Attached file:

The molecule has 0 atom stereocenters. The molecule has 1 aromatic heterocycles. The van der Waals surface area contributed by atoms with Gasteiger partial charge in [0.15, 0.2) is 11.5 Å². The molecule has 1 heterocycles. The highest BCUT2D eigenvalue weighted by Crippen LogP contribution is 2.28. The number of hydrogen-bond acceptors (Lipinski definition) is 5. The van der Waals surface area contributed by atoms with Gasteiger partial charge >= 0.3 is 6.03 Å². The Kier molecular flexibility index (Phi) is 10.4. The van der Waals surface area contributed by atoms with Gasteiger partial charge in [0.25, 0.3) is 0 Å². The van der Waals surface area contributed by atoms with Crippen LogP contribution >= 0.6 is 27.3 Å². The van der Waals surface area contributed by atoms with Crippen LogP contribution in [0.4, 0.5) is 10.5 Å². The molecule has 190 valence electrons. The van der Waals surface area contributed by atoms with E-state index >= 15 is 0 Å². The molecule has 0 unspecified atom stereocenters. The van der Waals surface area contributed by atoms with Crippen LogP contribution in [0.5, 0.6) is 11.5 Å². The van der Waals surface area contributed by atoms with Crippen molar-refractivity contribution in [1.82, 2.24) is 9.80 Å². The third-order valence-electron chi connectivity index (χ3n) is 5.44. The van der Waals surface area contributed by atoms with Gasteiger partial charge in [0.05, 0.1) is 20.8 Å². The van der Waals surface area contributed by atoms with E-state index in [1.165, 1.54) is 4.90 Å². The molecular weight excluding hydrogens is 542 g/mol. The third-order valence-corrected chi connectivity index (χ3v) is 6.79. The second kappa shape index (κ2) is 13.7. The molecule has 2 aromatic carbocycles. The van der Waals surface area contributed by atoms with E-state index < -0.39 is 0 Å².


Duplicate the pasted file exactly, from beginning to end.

The molecule has 0 atom stereocenters. The molecule has 1 aromatic heterocycles. The van der Waals surface area contributed by atoms with Gasteiger partial charge in [0.15, 0.2) is 11.5 Å². The molecule has 1 heterocycles. The highest BCUT2D eigenvalue weighted by Crippen LogP contribution is 2.28. The number of hydrogen-bond acceptors (Lipinski definition) is 5. The van der Waals surface area contributed by atoms with Gasteiger partial charge >= 0.3 is 6.03 Å². The Kier molecular flexibility index (Phi) is 10.4. The van der Waals surface area contributed by atoms with Gasteiger partial charge in [0.25, 0.3) is 0 Å². The van der Waals surface area contributed by atoms with Crippen LogP contribution >= 0.6 is 27.3 Å². The van der Waals surface area contributed by atoms with Crippen LogP contribution in [0.4, 0.5) is 10.5 Å². The molecule has 190 valence electrons. The van der Waals surface area contributed by atoms with E-state index >= 15 is 0 Å². The molecule has 0 unspecified atom stereocenters. The van der Waals surface area contributed by atoms with Crippen LogP contribution in [0.5, 0.6) is 11.5 Å². The van der Waals surface area contributed by atoms with Crippen molar-refractivity contribution in [1.82, 2.24) is 9.80 Å². The third-order valence-electron chi connectivity index (χ3n) is 5.44. The van der Waals surface area contributed by atoms with Gasteiger partial charge in [0.05, 0.1) is 20.8 Å². The van der Waals surface area contributed by atoms with E-state index in [1.165, 1.54) is 4.90 Å². The molecular weight excluding hydrogens is 542 g/mol. The third-order valence-corrected chi connectivity index (χ3v) is 6.79. The second kappa shape index (κ2) is 13.7. The molecule has 2 aromatic carbocycles. The van der Waals surface area contributed by atoms with E-state index < -0.39 is 0 Å².